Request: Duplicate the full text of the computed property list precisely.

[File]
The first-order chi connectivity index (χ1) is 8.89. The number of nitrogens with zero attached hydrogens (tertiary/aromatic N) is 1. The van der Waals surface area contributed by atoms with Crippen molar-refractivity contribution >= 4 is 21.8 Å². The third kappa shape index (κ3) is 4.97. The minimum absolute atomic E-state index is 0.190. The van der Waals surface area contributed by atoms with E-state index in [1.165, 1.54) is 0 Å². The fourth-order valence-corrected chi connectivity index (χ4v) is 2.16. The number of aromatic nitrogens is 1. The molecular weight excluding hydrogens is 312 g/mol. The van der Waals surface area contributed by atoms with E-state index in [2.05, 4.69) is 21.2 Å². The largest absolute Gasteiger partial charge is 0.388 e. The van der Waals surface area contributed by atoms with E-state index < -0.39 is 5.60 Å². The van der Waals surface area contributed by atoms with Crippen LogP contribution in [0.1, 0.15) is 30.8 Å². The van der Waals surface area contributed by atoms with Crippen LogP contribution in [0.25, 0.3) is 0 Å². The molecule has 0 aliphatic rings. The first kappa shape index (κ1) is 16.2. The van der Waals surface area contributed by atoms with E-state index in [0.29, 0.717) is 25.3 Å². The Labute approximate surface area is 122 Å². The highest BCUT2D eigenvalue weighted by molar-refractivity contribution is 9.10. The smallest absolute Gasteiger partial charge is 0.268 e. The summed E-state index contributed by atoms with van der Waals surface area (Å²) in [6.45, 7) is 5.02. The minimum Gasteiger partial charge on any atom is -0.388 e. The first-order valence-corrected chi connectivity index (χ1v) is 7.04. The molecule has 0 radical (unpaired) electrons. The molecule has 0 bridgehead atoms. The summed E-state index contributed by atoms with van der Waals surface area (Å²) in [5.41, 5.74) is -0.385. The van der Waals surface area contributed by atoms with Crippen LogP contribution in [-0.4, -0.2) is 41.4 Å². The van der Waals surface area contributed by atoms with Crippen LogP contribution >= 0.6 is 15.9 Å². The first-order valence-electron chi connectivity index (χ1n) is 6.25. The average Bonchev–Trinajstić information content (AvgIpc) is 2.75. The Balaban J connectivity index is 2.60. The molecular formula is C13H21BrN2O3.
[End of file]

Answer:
The first-order chi connectivity index (χ1) is 8.89. The number of nitrogens with zero attached hydrogens (tertiary/aromatic N) is 1. The van der Waals surface area contributed by atoms with Crippen molar-refractivity contribution >= 4 is 21.8 Å². The third kappa shape index (κ3) is 4.97. The minimum absolute atomic E-state index is 0.190. The van der Waals surface area contributed by atoms with E-state index in [1.165, 1.54) is 0 Å². The fourth-order valence-corrected chi connectivity index (χ4v) is 2.16. The number of aromatic nitrogens is 1. The molecular weight excluding hydrogens is 312 g/mol. The van der Waals surface area contributed by atoms with E-state index in [2.05, 4.69) is 21.2 Å². The largest absolute Gasteiger partial charge is 0.388 e. The van der Waals surface area contributed by atoms with E-state index < -0.39 is 5.60 Å². The van der Waals surface area contributed by atoms with Crippen LogP contribution in [0.1, 0.15) is 30.8 Å². The van der Waals surface area contributed by atoms with Crippen LogP contribution in [0.25, 0.3) is 0 Å². The molecule has 0 aliphatic rings. The first kappa shape index (κ1) is 16.2. The van der Waals surface area contributed by atoms with E-state index in [0.29, 0.717) is 25.3 Å². The Labute approximate surface area is 122 Å². The highest BCUT2D eigenvalue weighted by molar-refractivity contribution is 9.10. The smallest absolute Gasteiger partial charge is 0.268 e. The summed E-state index contributed by atoms with van der Waals surface area (Å²) in [6.45, 7) is 5.02. The minimum Gasteiger partial charge on any atom is -0.388 e. The first-order valence-corrected chi connectivity index (χ1v) is 7.04. The molecule has 0 radical (unpaired) electrons. The molecule has 0 bridgehead atoms. The summed E-state index contributed by atoms with van der Waals surface area (Å²) in [5.41, 5.74) is -0.385. The van der Waals surface area contributed by atoms with Crippen LogP contribution in [-0.4, -0.2) is 41.4 Å². The van der Waals surface area contributed by atoms with Crippen LogP contribution >= 0.6 is 15.9 Å². The first-order valence-electron chi connectivity index (χ1n) is 6.25. The average Bonchev–Trinajstić information content (AvgIpc) is 2.75. The Balaban J connectivity index is 2.60. The molecular formula is C13H21BrN2O3.